On the referendum and parastatal
Economic Services Minister Josef Bonnici reflects on
the result of the recently held referendum and finds that it takes
some cheek for Opposition leader Alfred Sant to instruct on democracy.
He also outlines major developments at some of the corporations under
his remit including the shipyards, Air Malta, Gozo Channel, utility
rates at Enemalta and at the Water Services Corporation
It takes some cheek for any leader of the Malta Labour
Party to instruct anyone on democracy. Alfred Sants bogus call
was more reprehensible in the light of recent monkey business, when
he tried to mug the democratic process, declaring a referendum victory
that was not his to claim. The truckloads of Labourites put on the streets
to celebrate their partys defeat in the referendum was a flashback
to the Labour administrations of the dark Eighties.
It seems that Dr Sants characteristic stubborn trait has led him
to the conclusion that the best defence is to go on the offensive -
even though this seems to leave rational judgement far behind. Beaten
at the referendum, he prodded his supporters into unwarranted celebrations.
Accused of provoking instability, Dr Sant again went on a misguided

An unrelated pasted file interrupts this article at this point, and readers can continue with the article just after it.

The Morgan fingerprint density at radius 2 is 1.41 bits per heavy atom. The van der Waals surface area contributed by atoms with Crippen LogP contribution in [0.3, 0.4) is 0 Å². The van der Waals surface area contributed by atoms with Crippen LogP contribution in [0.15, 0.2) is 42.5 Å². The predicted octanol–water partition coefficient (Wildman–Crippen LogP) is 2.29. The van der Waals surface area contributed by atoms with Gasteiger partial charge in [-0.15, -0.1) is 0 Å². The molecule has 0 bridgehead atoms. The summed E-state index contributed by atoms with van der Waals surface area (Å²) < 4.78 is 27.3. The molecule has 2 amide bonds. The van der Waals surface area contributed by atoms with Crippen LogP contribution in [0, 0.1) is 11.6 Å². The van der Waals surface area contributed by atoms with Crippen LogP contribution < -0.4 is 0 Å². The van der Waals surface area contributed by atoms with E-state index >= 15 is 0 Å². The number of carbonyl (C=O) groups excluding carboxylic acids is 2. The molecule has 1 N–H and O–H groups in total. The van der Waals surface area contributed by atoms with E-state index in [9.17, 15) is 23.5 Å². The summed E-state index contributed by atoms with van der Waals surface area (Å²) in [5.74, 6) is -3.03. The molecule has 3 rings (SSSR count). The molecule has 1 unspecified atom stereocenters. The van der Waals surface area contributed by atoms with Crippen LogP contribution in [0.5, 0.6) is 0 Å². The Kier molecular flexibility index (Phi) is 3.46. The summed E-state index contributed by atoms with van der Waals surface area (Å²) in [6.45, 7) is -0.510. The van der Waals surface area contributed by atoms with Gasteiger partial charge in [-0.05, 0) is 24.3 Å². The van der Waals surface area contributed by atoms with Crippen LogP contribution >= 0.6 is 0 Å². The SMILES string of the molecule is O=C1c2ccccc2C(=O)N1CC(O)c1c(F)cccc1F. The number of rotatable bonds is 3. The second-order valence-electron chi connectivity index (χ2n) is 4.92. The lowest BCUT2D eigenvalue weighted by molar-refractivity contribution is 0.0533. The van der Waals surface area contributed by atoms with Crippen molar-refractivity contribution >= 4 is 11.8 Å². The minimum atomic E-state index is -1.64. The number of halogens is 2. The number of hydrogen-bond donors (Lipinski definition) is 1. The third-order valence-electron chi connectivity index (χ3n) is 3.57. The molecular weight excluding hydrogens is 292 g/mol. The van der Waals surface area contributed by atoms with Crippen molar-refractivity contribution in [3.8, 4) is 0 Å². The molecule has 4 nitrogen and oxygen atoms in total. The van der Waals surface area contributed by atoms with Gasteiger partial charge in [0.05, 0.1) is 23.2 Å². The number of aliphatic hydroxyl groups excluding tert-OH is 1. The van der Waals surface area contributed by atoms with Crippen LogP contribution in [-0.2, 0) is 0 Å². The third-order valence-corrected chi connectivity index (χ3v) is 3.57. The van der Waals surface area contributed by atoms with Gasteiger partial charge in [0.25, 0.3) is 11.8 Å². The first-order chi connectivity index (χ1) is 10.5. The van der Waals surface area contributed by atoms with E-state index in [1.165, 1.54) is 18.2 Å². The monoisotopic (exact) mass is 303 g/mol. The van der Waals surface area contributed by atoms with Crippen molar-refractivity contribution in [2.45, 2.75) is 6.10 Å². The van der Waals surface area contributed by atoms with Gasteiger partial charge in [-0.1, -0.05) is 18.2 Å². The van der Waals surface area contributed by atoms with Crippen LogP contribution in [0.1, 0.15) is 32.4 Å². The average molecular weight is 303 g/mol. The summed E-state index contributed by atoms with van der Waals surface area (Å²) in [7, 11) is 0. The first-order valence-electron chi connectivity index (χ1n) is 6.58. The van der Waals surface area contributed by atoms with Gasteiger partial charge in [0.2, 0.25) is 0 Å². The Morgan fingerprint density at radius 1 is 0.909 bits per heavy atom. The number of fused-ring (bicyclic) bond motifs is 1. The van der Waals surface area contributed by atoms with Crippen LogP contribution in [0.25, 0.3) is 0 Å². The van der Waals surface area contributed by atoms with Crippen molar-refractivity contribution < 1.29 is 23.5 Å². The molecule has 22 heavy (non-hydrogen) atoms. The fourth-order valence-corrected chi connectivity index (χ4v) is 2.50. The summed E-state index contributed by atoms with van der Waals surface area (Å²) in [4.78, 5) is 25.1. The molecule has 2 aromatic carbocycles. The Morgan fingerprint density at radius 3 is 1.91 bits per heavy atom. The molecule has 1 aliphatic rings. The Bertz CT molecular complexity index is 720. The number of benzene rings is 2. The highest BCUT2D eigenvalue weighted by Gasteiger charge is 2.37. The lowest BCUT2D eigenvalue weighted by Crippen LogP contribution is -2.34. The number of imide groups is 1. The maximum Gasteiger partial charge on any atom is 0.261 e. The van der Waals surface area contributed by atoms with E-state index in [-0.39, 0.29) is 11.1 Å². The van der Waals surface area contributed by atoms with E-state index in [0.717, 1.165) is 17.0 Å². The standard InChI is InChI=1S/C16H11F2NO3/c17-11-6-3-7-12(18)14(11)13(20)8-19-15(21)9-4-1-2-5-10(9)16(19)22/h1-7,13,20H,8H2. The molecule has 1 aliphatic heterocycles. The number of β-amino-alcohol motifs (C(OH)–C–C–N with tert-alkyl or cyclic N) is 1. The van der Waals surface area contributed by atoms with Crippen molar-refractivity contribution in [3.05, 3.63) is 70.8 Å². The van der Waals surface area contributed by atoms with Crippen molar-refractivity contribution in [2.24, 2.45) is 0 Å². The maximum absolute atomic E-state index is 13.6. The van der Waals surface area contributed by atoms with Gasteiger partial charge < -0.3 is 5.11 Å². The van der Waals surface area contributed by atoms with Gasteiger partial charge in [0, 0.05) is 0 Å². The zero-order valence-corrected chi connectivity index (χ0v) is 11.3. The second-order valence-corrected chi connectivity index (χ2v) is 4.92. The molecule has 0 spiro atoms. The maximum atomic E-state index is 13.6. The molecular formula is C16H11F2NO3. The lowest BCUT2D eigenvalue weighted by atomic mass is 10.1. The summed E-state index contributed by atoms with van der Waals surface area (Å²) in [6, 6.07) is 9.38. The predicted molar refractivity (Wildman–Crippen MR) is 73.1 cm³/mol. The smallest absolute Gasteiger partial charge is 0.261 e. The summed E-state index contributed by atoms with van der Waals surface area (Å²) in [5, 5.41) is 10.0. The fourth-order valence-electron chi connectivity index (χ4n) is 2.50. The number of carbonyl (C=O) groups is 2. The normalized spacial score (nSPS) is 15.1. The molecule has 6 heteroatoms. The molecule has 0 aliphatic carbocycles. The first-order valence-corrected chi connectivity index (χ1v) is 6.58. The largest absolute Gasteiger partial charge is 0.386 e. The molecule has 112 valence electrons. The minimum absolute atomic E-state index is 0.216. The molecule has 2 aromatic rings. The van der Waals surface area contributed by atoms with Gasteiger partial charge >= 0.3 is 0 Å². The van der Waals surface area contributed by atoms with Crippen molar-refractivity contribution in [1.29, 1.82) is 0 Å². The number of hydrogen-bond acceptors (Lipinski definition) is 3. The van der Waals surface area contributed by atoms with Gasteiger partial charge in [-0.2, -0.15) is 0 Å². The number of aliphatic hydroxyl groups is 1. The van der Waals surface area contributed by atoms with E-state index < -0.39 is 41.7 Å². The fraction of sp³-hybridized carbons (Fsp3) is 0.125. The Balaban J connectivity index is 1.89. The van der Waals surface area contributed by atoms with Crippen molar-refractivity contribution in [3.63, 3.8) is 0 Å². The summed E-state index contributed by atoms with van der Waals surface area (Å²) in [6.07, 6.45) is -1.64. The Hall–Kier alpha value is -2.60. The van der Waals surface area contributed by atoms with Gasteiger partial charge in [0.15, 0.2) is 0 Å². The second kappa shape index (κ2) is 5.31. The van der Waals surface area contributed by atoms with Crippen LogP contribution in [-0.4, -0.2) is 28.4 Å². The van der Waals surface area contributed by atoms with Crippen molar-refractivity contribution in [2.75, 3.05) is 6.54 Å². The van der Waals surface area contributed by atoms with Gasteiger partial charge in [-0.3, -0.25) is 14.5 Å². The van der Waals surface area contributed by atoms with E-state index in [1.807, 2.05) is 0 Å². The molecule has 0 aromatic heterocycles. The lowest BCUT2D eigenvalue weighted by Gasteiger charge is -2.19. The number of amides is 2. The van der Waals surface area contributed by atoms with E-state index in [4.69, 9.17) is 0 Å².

offensive, attacking the pro-EU side for daring to celebrate its victory.
Condemned for not respecting the democratic process, what was Dr Sants
response? He called on the Prime Minister to respect the democratic
process! Criticised in the newspapers where he and his circle occupy
substantial column space, he attacks the integrity of those same newspapers.
It would be funny were it not for the fact that we happen to be on the
eve of a pivotal election.
This misguided diversion should not hinder the rational assessment of
the track record. During the last four years, the Ministry for Economic
Services has been involved in intensive work on many fronts. We restructured
the Ministry to better serve the Maltese business sector. There is a
vastly improved capacity for the compilation of national statistics.
In the areas of consumer protection, product standards and market surveillance,
long overdue improvements are bringing about changes that are taken
for granted in a developed economy. It is a process that takes us up
to EU standards. It would not have happened under a Labour government.Conintues
on page 10
Considerable progress was achieved across the public entities, including
the shipyards, long seen as presenting some of the most intractable
problems. Dishing out endless subsidy cheques to the shipyards has been
a heavy and unsustainable burden on the economy. At the same time, the
social dimension of shipyard employment cannot be ignored.
At last, all stakeholders have accepted a restructuring plan for the
shipyards. It puts into effect a strategy that turns the yards into